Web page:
I’m one of those people who think you can tell a lot about people by what they read. And the characters in my new novel—The Best Laid Plans—are no different. I admit I keep them busy—it’s not easy to open a cougar-call girl agency catering to thirty-year-old clients. But if I’d only give them a chapter off, I know they’d hunker down with their favorite books.
After hatching the plan to start the escort service, stay-at-home mom Tru Newman would pull out her copy of Fanny Hill: Memoirs of A Woman of Pleasure. The book’s series of letters from Fanny to an unknown woman, offer up plenty of ammunition to justify Tru’s choice. And Tru, who is starting the illegal agency to help her family hang onto their home, feels a kinship with author John Leland: After all, he wrote this steamy, oft-banned 18th century erotic novel to get out of debtor’s prison.
Tru’s BFF Sienna Post may be a glamorous news anchor, but she guards her heart as if it were Fort Knox. “Happy families are all alike. Every unhappy family is unhappy in it’s own way,” Sienna likes to say, quoting Anna Karenina. Unlike Leo Tolstoy’s tragic heroine whose life was, er, derailed, Sienna’s not interested in a loveless marriage or putting everything on the line for a no-good count. When Sienna meets her match in boyish lawyer Bill Murphy, the two commitment-phobes stumble their way into happily-ever-after.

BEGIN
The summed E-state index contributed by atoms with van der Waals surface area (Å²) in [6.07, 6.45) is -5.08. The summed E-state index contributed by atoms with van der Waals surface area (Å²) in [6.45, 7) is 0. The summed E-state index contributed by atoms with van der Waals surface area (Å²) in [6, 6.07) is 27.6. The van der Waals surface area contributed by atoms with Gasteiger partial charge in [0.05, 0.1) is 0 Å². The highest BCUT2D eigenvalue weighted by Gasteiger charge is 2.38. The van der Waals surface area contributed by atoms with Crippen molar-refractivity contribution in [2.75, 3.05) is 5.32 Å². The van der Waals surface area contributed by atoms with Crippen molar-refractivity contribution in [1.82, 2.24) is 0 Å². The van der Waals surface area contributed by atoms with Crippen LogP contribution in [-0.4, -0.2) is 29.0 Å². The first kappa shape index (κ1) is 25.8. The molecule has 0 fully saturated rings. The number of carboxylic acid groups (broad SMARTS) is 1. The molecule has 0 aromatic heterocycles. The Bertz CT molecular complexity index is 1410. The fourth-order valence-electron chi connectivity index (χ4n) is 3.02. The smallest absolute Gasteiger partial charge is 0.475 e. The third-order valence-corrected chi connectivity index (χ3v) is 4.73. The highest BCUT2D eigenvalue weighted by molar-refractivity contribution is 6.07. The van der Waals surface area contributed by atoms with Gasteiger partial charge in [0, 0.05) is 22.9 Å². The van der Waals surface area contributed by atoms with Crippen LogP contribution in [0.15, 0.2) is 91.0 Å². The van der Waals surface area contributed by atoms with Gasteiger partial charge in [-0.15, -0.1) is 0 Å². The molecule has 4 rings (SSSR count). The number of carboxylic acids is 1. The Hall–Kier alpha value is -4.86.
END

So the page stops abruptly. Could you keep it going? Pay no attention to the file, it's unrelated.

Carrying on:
Reading The Bonfire of the Vanities—Tom Wolfe’s satiric send-up of the rarefied world of Park Avenue investment bankers— is what inspired Tru’s husband Peter Newman to sign up for business school. Alas, Peter only saw the dollar—not the warning—signs in Wolfe’s prophetic story of greed and lust gone awry.
Ex-beauty queen Naomi Finklestein, (Tru’s mom), says it was reading Marjorie Morningstar that ignited her career aspirations (Although Naomi only saw the Natalie Wood movie, she didn’t actually read the book.) No matter. Herman Wouk’s coming-of-age-story about a young girl breaking away from her conservative Jewish family to live in Greenwich Village, caused more than one young girl to reach for her star.
Harper Lee’s To Kill A Mockingbird is the favorite of Tru’s studious teenage daughter, Paige, who got an A+ on her book report exploring the novel’s themes of racism, social justice, courage and compassion. “It is a great loss to society that Harper Lee never wrote another book,” Paige wrote passionately in her conclusion.
Paige’s twin sister, Molly, doesn’t read anything longer than a text message. But she is putting uber-effort into winning the battle with her sib over a Clearasil-wearing Casanova named Brandon. Brandon himself swore off of Kindle after just one purchase. “It’s an Irish play about a boy who killed his father?” Brandon complained, when the text to the John Milliston Synge classic arrived. “How could Playboy of the Western World be about anything but Hugh Hefner?”